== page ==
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December 19, 2011

Employees who reside in other states may well be covered by the Massachusetts Wage Act, if they have sufficient work connections to Massachusetts.

In Dow v. Casale, et al., the Business Litigation Session of the Massachusetts Superior Court found that Russell Dow, a former salesman for a Massachusetts company who resides in Florida, was entitled to triple damages for unpaid wages due at the time of his separation from employment.

Mr. Dow was let go when the company, Starbak Communications, Inc., was placed into involuntary bankruptcy and closed its doors in February 2010.  In April, Mr. Dow sued several officers and directors of Starbak for violations of the Massachusetts Wage Act, claiming that the company failed to pay him more than $100,000 in unpaid commissions and other wages.  He sought treble damages and attorneys' fees.

The defendants moved for summary judgment, arguing that the Wage Act does not apply outside of Massachusetts and, therefore, did not cover Mr. Dow, who resides in Florida.  The Court did not agree.  Rather, the Court held that the Wage Act may apply if the employee had sufficient contacts with the Commonwealth, and Mr. Dow had plenty:

  • He had customers in at least 30 states, including between eleven and nineteen in Massachusetts, whom he visited approximately 20 times between 2008 and 2009.
  • Although he worked from home in Florida, the Court found he conducted his business largely via the internet, which was paid for by Starbak.
  • Although he did not have a dedicated cubicle at Starbak's Massachusetts office, he used the same cubicle each time he was there.
  • His business card identified a Massachusetts work address, and included Massachusetts telephone and fax numbers.  All paperwork related to his sales was processed in Massachusetts, including customer purchase orders, company invoices, and payments resulting from his sales.
  • He spoke several times a week with the CEO in Massachusetts, with whom he communicated by email almost daily with respect to new products, product changes, sales promotions and trade shows, customer sales forecasts and complaints, and other subjects related to the sale of Starbak products.

The Court concluded that Mr. Dow had "more than sufficient contacts with Massachusetts to afford him the protection of the Wage Act," and that the Act was "designed to regulate the actions of Massachusetts employers, regardless of where their employees work."  In a salient footnote, Judge Peter M. Lauriat stated: "In this age of the ubiquitous Blackberry, iPad and smartphone, any person can work in any location that has internet access.  Were the court to accept [defendants'] argument, the Wage Act would afford no protection to an employee who conducted the employer's business anywhere but in Massachusetts.  This is hardly consonant with the purpose of the Wage Act, since an employer could escape potential liability simply by requiring an employee to work, for example, across the border in New Hampshire . . . ."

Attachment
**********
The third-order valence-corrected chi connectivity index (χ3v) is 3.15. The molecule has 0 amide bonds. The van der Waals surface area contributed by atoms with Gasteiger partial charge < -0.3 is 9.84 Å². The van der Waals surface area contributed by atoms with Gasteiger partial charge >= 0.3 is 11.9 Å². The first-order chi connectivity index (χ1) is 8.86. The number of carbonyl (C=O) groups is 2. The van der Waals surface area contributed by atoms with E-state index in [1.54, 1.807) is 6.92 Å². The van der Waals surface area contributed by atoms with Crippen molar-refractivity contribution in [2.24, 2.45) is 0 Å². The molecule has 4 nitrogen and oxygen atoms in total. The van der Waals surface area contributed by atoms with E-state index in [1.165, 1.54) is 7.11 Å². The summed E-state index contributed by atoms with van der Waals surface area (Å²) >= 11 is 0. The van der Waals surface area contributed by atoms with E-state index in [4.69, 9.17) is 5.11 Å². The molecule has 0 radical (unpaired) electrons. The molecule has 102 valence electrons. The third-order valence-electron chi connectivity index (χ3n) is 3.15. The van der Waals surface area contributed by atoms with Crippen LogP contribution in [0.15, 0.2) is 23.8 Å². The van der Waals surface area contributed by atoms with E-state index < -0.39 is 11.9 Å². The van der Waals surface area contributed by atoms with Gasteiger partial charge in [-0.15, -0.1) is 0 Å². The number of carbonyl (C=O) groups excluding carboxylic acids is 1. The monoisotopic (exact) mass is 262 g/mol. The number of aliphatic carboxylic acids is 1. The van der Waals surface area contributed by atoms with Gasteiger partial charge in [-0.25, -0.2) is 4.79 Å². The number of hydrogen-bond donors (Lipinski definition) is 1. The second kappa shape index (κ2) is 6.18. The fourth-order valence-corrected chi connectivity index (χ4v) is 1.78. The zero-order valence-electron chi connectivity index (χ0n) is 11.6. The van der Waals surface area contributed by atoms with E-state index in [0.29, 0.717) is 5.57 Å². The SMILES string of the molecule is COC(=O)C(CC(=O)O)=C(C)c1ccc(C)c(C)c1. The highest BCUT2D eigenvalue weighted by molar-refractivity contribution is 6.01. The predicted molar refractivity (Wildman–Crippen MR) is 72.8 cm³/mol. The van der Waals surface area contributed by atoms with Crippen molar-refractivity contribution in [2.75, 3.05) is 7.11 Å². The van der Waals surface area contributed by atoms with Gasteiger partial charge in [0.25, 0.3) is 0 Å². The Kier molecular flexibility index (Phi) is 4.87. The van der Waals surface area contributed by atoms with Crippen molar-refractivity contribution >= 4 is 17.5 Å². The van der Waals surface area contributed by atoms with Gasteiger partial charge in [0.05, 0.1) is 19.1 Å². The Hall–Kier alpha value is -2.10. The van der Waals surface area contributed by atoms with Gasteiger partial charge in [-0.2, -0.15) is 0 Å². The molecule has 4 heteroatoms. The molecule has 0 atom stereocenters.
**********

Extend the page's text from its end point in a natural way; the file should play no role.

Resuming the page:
The decision in Dow is significant because it is the first decision to squarely address the question of whether an employee who works out of state is covered by the Massachusetts Wage Act.  It is important to note, however, that this case comes out of the Business Litigation Session of the Superior Court.  While the Business Litigation Session is highly regarded as a trial court, it is not an appellate court.  Its decisions, therefore, are not considered precedent setting.  That said, we view the decision as a sound indicator of how other trial court judges would likely rule until the issue is addressed by one of the Commonwealth's appellate courts.  The case is also a good reminder that the Act requires the award of mandatory treble damages and attorneys' fees and costs to a prevailing party.

Employers with out-of-state employees are well advised to carefully review their employment policies and practices concerning out-of-state employees to make sure they comply with Massachusetts law.

Labor, Employment and Employee Benefits Group

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This client alert is intended to inform you of developments in the law and to provide information of general interest.  It is not intended to constitute legal advice regarding a client's specific legal issues and should not be relied upon as such.  This client alert may be considered advertising under the rules of the Massachusetts Supreme Judicial Court.